It is seldom obvious whether a given algorithm correctly solves a given problem. This is why correct algorithms usually come with a proof of correctness, which is an explanation of why we know that the algorithm correctly takes all instances of the problem to the desired result. In this book, we will not stress formal proofs of correctness, primarily because they take substantial mathematical maturity to properly appreciate and construct. However, before we go further it is important to demonstrate why ``it's obvious'' never suffices as a proof of correctness and usually is flat-out wrong.
To illustrate, let us consider a problem that often arises in manufacturing, transportation, and testing applications. Suppose we are given a robot arm equipped with a tool, say a soldering iron. In manufacturing circuit boards, all the chips and other components must be fastened onto the substrate. More specifically, each chip has a set of contact points (or wires) that must be soldered to the board. To program the robot arm to perform this soldering job, we must first construct an ordering of the contact points, so that the robot visits (and solders) the first contact point, then visits the second point, third, and so forth until the job is done. The robot arm must then proceed back to the first contact point to prepare for the next board, thus turning the tool-path into a closed tour, or cycle.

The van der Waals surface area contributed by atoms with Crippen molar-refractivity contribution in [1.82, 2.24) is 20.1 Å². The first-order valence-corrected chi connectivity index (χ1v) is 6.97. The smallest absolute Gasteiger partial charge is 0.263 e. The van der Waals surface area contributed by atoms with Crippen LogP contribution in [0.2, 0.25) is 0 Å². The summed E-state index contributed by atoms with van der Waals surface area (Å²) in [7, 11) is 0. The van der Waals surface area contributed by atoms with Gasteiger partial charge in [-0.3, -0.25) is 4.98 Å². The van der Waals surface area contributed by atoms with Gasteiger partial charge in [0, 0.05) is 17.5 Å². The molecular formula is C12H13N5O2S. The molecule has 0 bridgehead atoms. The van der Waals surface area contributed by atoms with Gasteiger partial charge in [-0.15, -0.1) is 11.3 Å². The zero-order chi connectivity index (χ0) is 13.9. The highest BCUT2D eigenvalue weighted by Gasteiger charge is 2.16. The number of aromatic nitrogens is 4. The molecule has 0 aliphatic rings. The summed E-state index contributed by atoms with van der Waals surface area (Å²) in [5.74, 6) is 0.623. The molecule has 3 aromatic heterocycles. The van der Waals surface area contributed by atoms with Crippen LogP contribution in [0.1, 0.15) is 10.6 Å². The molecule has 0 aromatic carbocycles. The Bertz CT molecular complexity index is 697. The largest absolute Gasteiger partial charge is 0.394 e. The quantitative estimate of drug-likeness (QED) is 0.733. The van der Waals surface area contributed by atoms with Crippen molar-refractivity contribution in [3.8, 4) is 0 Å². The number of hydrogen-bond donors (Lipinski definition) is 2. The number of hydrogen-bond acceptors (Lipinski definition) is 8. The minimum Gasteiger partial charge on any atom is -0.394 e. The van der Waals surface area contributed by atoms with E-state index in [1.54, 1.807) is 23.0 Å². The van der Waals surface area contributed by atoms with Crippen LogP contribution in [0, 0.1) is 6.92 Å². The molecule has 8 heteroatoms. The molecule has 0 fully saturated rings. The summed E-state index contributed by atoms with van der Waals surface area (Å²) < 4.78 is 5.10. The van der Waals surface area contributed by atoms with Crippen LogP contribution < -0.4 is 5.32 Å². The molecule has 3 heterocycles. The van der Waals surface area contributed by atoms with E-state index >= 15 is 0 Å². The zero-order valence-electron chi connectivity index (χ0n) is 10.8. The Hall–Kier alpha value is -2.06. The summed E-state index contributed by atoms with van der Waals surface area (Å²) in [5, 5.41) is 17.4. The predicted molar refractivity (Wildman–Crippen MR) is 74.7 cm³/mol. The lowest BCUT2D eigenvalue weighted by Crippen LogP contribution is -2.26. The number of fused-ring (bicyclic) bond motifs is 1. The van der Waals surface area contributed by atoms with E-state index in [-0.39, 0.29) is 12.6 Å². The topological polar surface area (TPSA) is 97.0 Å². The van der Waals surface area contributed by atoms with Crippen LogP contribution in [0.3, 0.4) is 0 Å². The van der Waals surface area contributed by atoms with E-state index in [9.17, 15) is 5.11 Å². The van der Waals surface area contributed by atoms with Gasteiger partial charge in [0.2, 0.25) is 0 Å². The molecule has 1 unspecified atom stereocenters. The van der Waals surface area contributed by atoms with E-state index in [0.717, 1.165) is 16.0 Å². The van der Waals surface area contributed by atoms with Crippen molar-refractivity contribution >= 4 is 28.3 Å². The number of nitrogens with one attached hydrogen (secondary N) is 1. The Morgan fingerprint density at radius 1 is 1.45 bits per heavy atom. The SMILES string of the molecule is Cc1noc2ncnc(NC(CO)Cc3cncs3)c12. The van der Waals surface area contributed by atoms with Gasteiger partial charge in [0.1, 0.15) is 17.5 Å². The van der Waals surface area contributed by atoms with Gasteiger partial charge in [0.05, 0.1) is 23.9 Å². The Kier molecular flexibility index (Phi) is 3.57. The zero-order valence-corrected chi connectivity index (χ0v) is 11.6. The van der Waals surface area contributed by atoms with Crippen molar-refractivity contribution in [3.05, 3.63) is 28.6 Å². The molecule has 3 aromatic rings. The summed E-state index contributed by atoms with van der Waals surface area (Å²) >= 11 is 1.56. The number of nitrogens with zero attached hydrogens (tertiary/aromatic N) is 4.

Since robots are expensive devices, we want to find the tour that minimizes the time it takes to assemble the circuit board. A reasonable assumption is that the robot arm moves with fixed speed, so that the time it takes to travel between two points is the same as its distance. In short, we must solve the following algorithm problem:
Input: A set S of n points in the plane.
Output: What is the shortest cycle tour that visits each point in the set S? You are given the job of programming the robot arm. Stop right now and think about an algorithm to solve this problem. I'll be happy to wait until you find one.
Figure: A good example for the nearest neighbor heuristic
Pick and visit an initial point from P
i = 0
While there are still unvisited points
i = i+1
Select to be the closest unvisited point to
Return to from
This algorithm has a lot to recommend it. It is simple to understand and implement. It makes sense to visit nearby points before we visit faraway points if we want to minimize the total travel time. The algorithm works perfectly on the example in Figure . The nearest neighbor rule is very efficient, for it looks at each pair of points at most twice, once when adding to the tour, the other when adding . Against all these positives there is only one problem. This algorithm is completely wrong.